Sticks & String

A podcast by an Australian bloke who knits.

Show 29 – My Local

This week was eventful, as usual. Wednesday saw me on the NSW Knitters’ Guild stand at the Craft and Quilt show (no photos, I forgot my camera, but there are some here). I was good with not buying yarn until I walked past Touch Yarns from New Zealand.
Ginger Nut’s blog is here.
Thanks to Bev of Belisa Cashmere for the interview (and the yarn).

What’s happening
Courthouse Stitch’n’Bitch   Every Sunday at the Courthouse Hotel Newtown 1:30pm
NSW Knitters Guild (Blue Mountains Division)   3rd Saturday of each month at the Blaxland Community Centre
Studio 49 Fibre Retreat   A fibre arts retreat that Old Oak Ranch Sonora 16 to 18 November 2007 (pendria AT sbcglobal DOT net)
Sydney Sity Klickers   Every second Saturday at Barmuda, Australia Street Newtown

Touch YarnsAlpaca Fibre from MarnieJumper from 127 Yarn (In progress)

From the bottom of the knitting bag
Books
Latvian Mittens (Latviesu Cimdi)  by Lizbeth Upitis (link)
Other
‘Suzie’ Spinning Wheel  from Majacraft (link)

Series 4, which will start on 4 August, will look at design and creativity, I’ve got lots of ideas, but if you’ve got more, please let me know as we are all creative.

You can contact me at david AT sticksandstring DOT com DOT au or
podcast AT sticksandstring DOT com DOT au
I’m sure that you know to replace the at with AT with @ and DOT with . but maybe the spam bots won’t.

Click here to play the show using your computer’s audio player.

Advertisements

1 July 2007 - Posted by | knitting

8 Comments »

  1. I mentioned this on the “new” website before I got word of the bugs, so…
    In one of your early shows you mention that cable knitting is not travel-friendly because the cable needle escapes to the floor or someone else’s seat. I just wanted to share that I sometimes use small stitch holders (blunt safety pin-like) or stitch markers (look like plastic locks) to cable. One has to move the cabled stitches back to the left needle from the holder in order to knit them, but it’s worked very well for me. The holder fastens securely onto the knitting when not in use, and you can even fasten it when cabling if you’re particularly worried the stitches will escape.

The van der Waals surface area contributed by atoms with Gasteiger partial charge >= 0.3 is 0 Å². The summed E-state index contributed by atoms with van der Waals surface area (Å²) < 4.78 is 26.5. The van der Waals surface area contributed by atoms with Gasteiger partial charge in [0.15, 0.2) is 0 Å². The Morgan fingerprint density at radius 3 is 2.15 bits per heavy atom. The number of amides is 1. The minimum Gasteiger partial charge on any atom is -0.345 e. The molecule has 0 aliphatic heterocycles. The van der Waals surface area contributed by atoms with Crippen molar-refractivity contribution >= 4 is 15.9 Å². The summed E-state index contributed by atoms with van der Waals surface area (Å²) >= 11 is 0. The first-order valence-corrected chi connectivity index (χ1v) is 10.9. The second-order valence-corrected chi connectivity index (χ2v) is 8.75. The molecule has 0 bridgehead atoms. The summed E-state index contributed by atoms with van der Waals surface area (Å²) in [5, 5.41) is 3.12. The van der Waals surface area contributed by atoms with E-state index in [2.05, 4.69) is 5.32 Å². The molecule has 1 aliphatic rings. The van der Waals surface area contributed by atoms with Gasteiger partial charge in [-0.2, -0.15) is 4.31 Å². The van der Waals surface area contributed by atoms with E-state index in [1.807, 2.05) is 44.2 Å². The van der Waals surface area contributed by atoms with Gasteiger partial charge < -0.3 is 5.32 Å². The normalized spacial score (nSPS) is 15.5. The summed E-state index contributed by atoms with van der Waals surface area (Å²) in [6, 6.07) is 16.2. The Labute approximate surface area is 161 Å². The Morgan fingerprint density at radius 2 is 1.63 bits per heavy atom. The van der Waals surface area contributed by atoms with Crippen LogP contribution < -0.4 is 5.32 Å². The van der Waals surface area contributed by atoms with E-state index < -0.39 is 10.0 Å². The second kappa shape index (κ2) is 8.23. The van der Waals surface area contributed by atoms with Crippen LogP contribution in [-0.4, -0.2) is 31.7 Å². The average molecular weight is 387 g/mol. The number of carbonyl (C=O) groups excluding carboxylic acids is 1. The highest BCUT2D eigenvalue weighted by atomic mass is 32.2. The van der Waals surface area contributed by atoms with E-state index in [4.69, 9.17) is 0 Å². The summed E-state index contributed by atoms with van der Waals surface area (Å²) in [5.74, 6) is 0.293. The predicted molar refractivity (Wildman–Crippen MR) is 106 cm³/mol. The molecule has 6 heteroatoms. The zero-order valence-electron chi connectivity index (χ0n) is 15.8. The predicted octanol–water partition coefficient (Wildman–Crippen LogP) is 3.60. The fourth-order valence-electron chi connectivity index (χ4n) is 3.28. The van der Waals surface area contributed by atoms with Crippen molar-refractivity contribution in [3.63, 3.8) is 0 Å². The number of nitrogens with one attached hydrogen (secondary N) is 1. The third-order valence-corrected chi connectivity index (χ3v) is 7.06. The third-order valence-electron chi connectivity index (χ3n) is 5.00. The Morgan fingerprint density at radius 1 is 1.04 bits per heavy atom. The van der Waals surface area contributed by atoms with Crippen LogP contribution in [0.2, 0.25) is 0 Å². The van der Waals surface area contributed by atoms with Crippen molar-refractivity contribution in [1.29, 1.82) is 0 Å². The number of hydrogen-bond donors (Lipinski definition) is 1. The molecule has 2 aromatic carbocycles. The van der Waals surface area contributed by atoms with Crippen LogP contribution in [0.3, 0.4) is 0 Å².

Love your podcast. Sharon

    Comment by Sharon Carleton | 2 July 2007

  2. I enjoy listening to your show. The sweater (jumper) is really nice. I was trying to envision the striping when you would talk about it but seeing a picture is great. Thanks for a great podcast. Jackie

    Comment by Jackie Sas | 2 July 2007

  3. I think I inadvertently posted my comments on the Show 26 page ……

    * falls on floor with a dull thud *

    Comment by Whskr | 4 July 2007

  4. Enjoy the Belisa cashmere! I look forward to seeing Bev every February at Stitches West. I made a lace Faroese shawl for my mother with a cone of their yarn and it turned out quite lovely. Here’s a photo:
    http://knitflix.blogspot.com/2005/12/fo-2005-25-alka-shhhhhawl-aka-shhhhh.html

    Comment by Janice | 5 July 2007

  5. David,